Alisa and Thoraiya Dyer talk about “The Company Articles of Edward Teach”

Posted By on Oct 29, 2013 | 0 comments

If you back Kaleidoscope starting at the $5 level you can choose as your reward a tete-beche ebook containing two stories. One of those stories  is “The Company Articles of Edward Teach” by Thoraiya Dyer. Today we have Alisa and Thoraiya to tell us about their experiences working on this story.

"The Company Articles of Edward Teach" is available as a backer reward!

“The Company Articles of Edward Teach” is available as a backer reward!



I asked Thoraiya to write a bit about the background of writing “The Company Articles of Edward Teach” for this blog because the experience of working to produce this book with her was such an enjoyable and eye-opening experience for me. On the one hand, it shouldn’t have been so surprising, after all I lived and worked in Israel for almost a year after my undergrad degree and lived with an eclectic bunch of Arab Israeli medical student room mates. And spent hours and hours in heart to heart talks about everything under the sun from boys to religion to politics to cooking.
But one day out of the blue I got an email from Thoraiya asking me to read something she wrote to see if it was highly offensive and apologising for it being a pirate story (I hate pirate stories). I was intrigued and wanted to read it immediately. And look, yeah, it does have pirates in it but for me, the overwhelming experience of reading Edward Teach was the exhiliration of her nailing the character of Avi – I’m not a Jewish guy, obviously, and I didn’t grow up in Sydney. But what Thoraiya showed me is that she knew exactly what it is like to grow up in the Australian suburbs in an orthodox religious house and wanting desperately to both conform to familial (traditional) cultural values and also assimilate into the “real world” and be “normal”.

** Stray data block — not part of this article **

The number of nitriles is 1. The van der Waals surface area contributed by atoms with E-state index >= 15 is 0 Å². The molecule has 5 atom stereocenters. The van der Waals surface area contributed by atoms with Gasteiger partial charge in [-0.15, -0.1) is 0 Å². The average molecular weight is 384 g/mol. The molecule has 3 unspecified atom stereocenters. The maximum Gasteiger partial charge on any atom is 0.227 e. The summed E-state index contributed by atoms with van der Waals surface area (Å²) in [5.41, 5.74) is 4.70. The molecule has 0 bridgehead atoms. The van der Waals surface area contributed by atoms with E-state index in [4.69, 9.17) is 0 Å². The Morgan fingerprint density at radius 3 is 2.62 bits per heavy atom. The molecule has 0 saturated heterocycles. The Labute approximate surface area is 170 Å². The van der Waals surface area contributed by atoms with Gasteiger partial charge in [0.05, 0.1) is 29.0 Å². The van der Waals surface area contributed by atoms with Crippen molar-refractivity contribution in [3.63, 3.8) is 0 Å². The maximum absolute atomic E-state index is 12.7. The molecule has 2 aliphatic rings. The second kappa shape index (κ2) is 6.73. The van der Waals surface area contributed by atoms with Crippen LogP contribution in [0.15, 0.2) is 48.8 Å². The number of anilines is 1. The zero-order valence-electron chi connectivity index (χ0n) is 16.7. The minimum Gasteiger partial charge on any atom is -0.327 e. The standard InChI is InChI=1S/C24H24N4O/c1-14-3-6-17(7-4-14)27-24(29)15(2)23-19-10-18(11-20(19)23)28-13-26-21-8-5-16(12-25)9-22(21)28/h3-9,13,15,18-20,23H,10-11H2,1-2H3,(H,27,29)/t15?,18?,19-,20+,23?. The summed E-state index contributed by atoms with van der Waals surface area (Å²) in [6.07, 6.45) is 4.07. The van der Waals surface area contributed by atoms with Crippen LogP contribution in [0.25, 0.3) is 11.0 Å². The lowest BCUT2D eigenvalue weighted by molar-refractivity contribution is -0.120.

That her background was Muslim and mine Jewish turned out, really, experientially, to just be in the details. I absolutely adored the bit where Leila talks about walking down the street shopping and being spied by people in the community who will report back to her parents where she was, when and what books she was browsing in the bookstore. It reminded me vividly of people commenting to me on having seen me out for a run in my local park the day previously. Was there to never be privacy in my life?! (No one wants to be noticed when you are 15 and exercising!!) I absolutely related to that feeling of weight of expectation that both Avi and Leila were being crushed by at the beginning of this story. Reading this reminded me of exactly how and why I bonded with Melina Marchetta’s Looking for Alibrandi, where in that case, Josephine comes from an Italian background. Maybe, just maybe, lots of the experiences and stresses of young adulthood are universal?
Thoraiya Dyer is an award-winning Australian writer based in the lush, sweeping NSW Hunter Valley. Her short fiction has appeared in Clarkesworld, Apex, Redstone SF, Nature and Cosmos, among others (for a full list, see

“The Company Articles of Edward Teach” won the 2011 Ditmar Award for Best Novella/Novelette and Thoraiya was awarded the Ditmar for Best New Talent the same year. Her urban fantasy short story, “Yowie”, was joint winner of the Aurealis Award for Best Fantasy Short Story of 2010, and Thoraiya won this category again in 2011 with “Fruit of the Pipal Tree” from the FableCroft anthology, After the Rain.